I attended two of Levine’s performances of this symphony in 2010, and I don’t recall that he observed the long pause.
    It was good to see that the Tanglewood Festival Chorus was allowed to sit until they were needed. No repeat of the Mahler 3rd incident of last year :-).

    Comment by edente — September 29, 2013 at 11:44 pm

  14. I’ve sung in a lot of performances of the Mahler Second Symphony (including this week’s under Christoph von Dohnányi). I don’t think I’ve ever been in or heard one in which there wasn’t a substantial silent pause taken after the first movement, in accordance with the composer’s clear intentions. There’s a discussion of the subject in the BSO’s marvelous program note by Michael Steinberg, which can be read at http://bso.http.internapcdn.net/bso/images/program_notes/Mahler2.pdf

    Maestro Dohnányi has been using a score in all his rehearsals and performances, but there’s no question of his mastery of this complex work. He is more attentive to the details that Mahler has so carefully notated than most conductors, and having the score at hand may be one reason why.

    Comment by Stephen Owades — September 29, 2013 at 11:51 pm

  15. I went to one of Seiji Ozawa’s performances in 1999 with Paula Delligatti and Florence Quivar, and he did observe a pause after the first movement, but during it he left the stage and came back with the two soloists. I don’t remember if there was applause at that point or not, but I do remember it being an excellent performance. Ozawa drew out those percussion crescendos in the last movement for a VERY long time!

    Comment by Thomas Dawkins — September 29, 2013 at 11:54 pm

  16. Another Mahler instruction was observed as well. The initial verses of the chorus were sung while the chorus was sitting. They stood up later at a point in the score specified by Mahler. The purpose of Mahler was to have the initial entry of the chorus so soft that would seem to arise out of nowhere. He felt that the visual disturbance of seeing the chorus stand before it’s first entry would detract from that intent.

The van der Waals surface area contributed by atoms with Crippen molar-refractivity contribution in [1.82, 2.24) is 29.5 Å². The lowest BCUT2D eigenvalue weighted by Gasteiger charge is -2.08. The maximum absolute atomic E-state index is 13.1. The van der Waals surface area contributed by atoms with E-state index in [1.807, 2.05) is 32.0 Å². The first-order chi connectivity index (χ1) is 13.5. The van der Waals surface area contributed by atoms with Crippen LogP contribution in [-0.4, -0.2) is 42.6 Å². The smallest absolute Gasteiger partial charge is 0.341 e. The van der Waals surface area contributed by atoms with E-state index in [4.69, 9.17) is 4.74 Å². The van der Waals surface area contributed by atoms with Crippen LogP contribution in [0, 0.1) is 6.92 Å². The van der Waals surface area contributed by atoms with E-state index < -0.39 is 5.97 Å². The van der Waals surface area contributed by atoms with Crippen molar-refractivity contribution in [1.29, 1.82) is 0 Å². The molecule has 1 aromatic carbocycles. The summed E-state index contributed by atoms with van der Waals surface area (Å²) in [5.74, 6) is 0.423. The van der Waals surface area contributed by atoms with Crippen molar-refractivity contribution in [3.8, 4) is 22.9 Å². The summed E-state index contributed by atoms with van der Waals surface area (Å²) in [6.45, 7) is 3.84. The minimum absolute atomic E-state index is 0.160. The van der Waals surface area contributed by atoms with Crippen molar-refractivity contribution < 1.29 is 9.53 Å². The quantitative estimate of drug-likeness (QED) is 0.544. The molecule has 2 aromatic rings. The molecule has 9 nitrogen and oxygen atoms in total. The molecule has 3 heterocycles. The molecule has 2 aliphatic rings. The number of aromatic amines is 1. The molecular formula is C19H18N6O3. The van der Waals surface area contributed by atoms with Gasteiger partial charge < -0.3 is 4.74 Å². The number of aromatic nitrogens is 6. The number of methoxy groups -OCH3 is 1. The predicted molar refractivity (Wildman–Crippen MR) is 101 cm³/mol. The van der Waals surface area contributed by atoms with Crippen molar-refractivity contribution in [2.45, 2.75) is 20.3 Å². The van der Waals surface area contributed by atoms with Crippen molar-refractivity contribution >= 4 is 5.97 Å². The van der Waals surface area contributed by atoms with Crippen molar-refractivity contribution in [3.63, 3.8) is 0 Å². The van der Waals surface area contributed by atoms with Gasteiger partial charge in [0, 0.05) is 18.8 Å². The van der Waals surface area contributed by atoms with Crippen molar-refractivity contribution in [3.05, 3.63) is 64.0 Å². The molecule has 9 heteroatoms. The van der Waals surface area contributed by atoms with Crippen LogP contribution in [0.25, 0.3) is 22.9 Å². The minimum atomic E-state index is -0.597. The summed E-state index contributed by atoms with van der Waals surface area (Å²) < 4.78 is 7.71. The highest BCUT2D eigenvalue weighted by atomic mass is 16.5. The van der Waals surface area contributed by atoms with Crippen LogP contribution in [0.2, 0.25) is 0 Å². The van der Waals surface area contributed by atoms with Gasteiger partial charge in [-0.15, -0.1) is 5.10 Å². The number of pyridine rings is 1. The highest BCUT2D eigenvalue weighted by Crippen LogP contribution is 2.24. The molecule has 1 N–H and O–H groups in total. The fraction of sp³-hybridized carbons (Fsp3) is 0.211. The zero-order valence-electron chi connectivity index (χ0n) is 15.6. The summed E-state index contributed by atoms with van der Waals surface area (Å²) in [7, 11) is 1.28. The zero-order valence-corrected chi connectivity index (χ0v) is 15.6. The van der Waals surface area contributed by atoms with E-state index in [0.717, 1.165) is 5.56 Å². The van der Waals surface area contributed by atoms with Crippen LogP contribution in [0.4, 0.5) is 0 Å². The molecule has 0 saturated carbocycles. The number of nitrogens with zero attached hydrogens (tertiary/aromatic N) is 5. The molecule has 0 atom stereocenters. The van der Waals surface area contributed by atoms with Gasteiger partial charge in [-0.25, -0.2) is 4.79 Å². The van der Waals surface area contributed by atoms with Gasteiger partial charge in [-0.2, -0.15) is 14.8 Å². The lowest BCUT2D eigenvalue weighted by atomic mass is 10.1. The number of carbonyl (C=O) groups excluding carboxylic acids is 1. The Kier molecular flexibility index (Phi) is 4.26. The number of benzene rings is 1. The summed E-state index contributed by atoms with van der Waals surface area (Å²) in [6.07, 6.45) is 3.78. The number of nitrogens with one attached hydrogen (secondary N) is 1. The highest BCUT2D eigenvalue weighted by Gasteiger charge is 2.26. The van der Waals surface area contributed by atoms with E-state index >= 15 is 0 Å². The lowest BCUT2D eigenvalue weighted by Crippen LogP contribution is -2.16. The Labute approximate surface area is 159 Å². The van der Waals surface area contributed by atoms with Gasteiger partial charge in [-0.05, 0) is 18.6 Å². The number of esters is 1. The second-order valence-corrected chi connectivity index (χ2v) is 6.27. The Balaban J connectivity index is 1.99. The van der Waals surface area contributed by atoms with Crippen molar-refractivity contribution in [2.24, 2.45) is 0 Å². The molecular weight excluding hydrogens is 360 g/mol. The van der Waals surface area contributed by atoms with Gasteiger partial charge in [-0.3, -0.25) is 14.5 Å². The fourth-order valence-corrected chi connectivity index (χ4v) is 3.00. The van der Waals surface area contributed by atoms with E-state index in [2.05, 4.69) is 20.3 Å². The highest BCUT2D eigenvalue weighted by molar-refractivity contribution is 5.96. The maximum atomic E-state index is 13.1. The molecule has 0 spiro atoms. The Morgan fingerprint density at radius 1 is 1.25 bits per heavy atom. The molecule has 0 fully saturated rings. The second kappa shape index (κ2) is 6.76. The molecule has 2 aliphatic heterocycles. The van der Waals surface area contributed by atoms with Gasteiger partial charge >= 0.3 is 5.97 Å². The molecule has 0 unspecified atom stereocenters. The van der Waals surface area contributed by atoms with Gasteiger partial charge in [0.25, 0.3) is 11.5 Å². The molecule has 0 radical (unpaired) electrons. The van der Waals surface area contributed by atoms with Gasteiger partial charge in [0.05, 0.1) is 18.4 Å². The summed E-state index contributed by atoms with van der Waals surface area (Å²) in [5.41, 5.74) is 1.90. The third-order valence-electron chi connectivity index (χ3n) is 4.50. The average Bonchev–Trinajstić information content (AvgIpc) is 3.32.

Comment by Herbert Rakatansky — September 30, 2013 at 10:16 am

  17. There has been a bit of press in the last year or so about implementing that five-minute pause, and in fact, as others have noted here, it also was spelled out in the excellent BSO program notes (by the late Michael Steinberg). And also “in fact,” there seemed to be very few attendees arriving at that time in the performance we attended, on Friday afternoon; most were firmly in their seats. What WERE notable were two impressive variances from other Friday-afternoon performances I have attended: there was complete silence from the audience during that five-minute pause, a nod of respect and communality, it seemed to me, for the composer’s intent; and during the entire performance, I heard no coughing, no restlessness, no talking. The audience seemed unusually attentive.

    Due to the largesse of a friend, we found ourselves in row H, which, for the amplification of the orchestra, was actually the fourth row from the stage — a bit close, yet rewarding in many ways. We could clearly see Dohnányi. He did indeed use a score, but clearly for occasional reference; what was most evident was his control over the orchestra, and he smiled at various members on delivering the goods — as he saw them. As for that entrance, I enjoy mezzos that have a deep, throaty, strong mellifluous voice, and Sarah Connolly did; she was perfect. Overall, we were very moved by the sterling performance, and comparing it to the Ozawa one, which we also heard, we found this one superior. As for that pause, at the time, we did not realize what it was, and now, in retrospect, perhaps it was an unnecessary distraction, destroying that moment of introspection?

    Another item on this performance: I wondered why the chorus was not asked to stand at its first entrance, so was pleased to read Mr. Rakatansky’s comment.

    Comment by Bettina A. Norton — September 30, 2013 at 9:19 pm

  18. Addendum. Ommigod. Total perfection. Jessye Norman, singing with Claudio Abbado’s ECYO.

    Comment by Bettina A. Norton — September 30, 2013 at 9:49 pm

  19. What’s the big deal about taking a break after those long Mahler first movements?

    Were I a conductor I’d love to program the Brahms Tragic Overture followed by the Mahler Tragic, with an intermission after the first movement. Then, after intermission, play scherzo/andante/finale, and that makes a great program.

    Take a 15 break after the first mvmt. of the Mahler Third, too.

    I’d love to see a program with the Schubert Unfinished followed by the 1st mvmt. of the Tenth Symphony, and then take an intermission after the first movement — two unfinished masterpieces, with an intermission carefully placed to show the listeners some respect.

    dd

    Comment by Don Drewecki — October 1, 2013 at 7:15 pm

  20. For most of the BSO crowd, the break does not make any sense.

    Anyway, It is much more important to point out the singers’ dresses last night are more interesting than the ones shown in the picture.

    Comment by Thorsten — October 2, 2013 at 4:17 pm

  21. talking about orchestral virtuosity

    1st mvt, before the woodwinds plays, the score requested more power from the cello and bass. The bass group apparently remembered power but forgot the clarity …

    small details matter, I think the conductor helped them out a lot.

    Comment by Thorsten — October 2, 2013 at 4:29 pm